The feed-advance and -retum rock-shaft H4 is joumaled in two bushings I I6 and H1 fixed in the walls I and 9, respectively, of the bed I. Clamped upon the inner end of the rock-shaft H4 is a depending rock-lever II8, the lower end of which is connected by a pitman II9 to an adjustable eccentric I20 upon the lower main-shaft 4|. The elements of the eccentric I 20 are identical with the eccentric H on the upper mainshaft, and with the disclosure in the United States patent to W. Myers. No. 2,128,031, dated Aug. 23, 1938, previously referred to in the description of the needle-bar mechanism. Secured by screws I2I upon the outer end-portion of the rock-shaft H4 is the usual upstanding feedrocker I22 carrying at its upper end a hollow fulcrum-bar I23 held against endwise movement by the cap-screws I24 threaded into the feed-rocker I22. Journaled upon the fulcrum-bar I23 is the bifuracted end of a feed-bar I25 formed with a guideway I26 entered by the shank of the lower feed-dog I21, the shank having threaded into it a clamp-screw I28 for securing the feed-dog I21 in vertically adjusted position. Formed in the feed-dog I21 is a needle-aperture I21 which is adapted to receive the needle 65 and back up the same during feeding of the work.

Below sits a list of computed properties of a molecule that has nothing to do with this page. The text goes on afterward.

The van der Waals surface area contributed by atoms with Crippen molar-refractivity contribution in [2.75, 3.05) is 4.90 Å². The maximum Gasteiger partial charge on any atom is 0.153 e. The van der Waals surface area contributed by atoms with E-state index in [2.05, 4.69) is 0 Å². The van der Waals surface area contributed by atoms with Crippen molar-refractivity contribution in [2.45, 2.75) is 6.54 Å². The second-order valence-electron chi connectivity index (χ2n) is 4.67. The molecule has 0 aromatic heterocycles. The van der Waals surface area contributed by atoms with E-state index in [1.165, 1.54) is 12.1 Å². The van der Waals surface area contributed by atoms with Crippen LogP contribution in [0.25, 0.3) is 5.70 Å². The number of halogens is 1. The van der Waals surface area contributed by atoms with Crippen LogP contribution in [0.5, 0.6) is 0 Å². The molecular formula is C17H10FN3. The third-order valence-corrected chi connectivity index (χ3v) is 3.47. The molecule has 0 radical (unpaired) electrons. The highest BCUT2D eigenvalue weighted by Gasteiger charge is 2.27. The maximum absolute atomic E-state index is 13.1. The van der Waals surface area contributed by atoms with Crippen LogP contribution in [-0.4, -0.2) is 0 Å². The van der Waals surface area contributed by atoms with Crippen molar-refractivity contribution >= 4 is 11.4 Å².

The feed-lift rock-shaft H5 is supported at its outer end by a pintle. I 29 fixed in the wall 1 of the bed I, and at its inner end by a pintle I30 fixed in a lug I3I integral with the wall 6 of the bed I, see Fig. 22. Depending from the inner end of the feed-lift rock-shaft H5 is a rocklever I32, the lower end of which is connected by a short pitman I33 actuated by an eccentric I34 fastened upon the lower main-shaft 4|. Extending horizontally and forwardly from the outer end of the feed-lift rock-shaft I I 5 is a rock-lever I35, the free end of which is connected by the depending links I 36 to the free end of the feedbar I 25.